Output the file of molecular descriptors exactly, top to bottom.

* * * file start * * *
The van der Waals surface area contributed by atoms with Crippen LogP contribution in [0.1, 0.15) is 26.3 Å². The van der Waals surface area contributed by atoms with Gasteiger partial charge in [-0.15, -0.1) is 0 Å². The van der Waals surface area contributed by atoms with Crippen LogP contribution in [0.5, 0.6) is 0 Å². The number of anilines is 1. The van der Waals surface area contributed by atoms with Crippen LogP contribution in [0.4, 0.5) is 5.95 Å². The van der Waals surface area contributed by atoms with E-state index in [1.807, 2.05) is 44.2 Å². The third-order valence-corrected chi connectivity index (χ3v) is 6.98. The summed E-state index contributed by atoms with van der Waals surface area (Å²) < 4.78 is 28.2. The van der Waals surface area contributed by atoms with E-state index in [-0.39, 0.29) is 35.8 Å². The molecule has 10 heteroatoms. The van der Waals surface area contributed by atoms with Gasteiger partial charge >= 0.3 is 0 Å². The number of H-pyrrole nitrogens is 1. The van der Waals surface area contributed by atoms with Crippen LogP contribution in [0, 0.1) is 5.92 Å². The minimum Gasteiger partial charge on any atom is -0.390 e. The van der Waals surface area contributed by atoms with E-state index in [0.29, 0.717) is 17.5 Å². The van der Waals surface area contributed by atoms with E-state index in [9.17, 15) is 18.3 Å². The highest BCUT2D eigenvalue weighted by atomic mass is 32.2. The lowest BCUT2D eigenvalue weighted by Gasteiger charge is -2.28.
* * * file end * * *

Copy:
The van der Waals surface area contributed by atoms with Crippen LogP contribution in [0.1, 0.15) is 26.3 Å². The van der Waals surface area contributed by atoms with Gasteiger partial charge in [-0.15, -0.1) is 0 Å². The van der Waals surface area contributed by atoms with Crippen LogP contribution in [0.5, 0.6) is 0 Å². The number of anilines is 1. The van der Waals surface area contributed by atoms with Crippen LogP contribution in [0.4, 0.5) is 5.95 Å². The van der Waals surface area contributed by atoms with E-state index in [1.807, 2.05) is 44.2 Å². The third-order valence-corrected chi connectivity index (χ3v) is 6.98. The summed E-state index contributed by atoms with van der Waals surface area (Å²) < 4.78 is 28.2. The van der Waals surface area contributed by atoms with E-state index in [-0.39, 0.29) is 35.8 Å². The molecule has 10 heteroatoms. The van der Waals surface area contributed by atoms with Gasteiger partial charge >= 0.3 is 0 Å². The number of H-pyrrole nitrogens is 1. The van der Waals surface area contributed by atoms with Crippen LogP contribution in [0, 0.1) is 5.92 Å². The minimum Gasteiger partial charge on any atom is -0.390 e. The van der Waals surface area contributed by atoms with E-state index in [0.29, 0.717) is 17.5 Å². The van der Waals surface area contributed by atoms with E-state index in [9.17, 15) is 18.3 Å². The highest BCUT2D eigenvalue weighted by atomic mass is 32.2. The lowest BCUT2D eigenvalue weighted by Gasteiger charge is -2.28.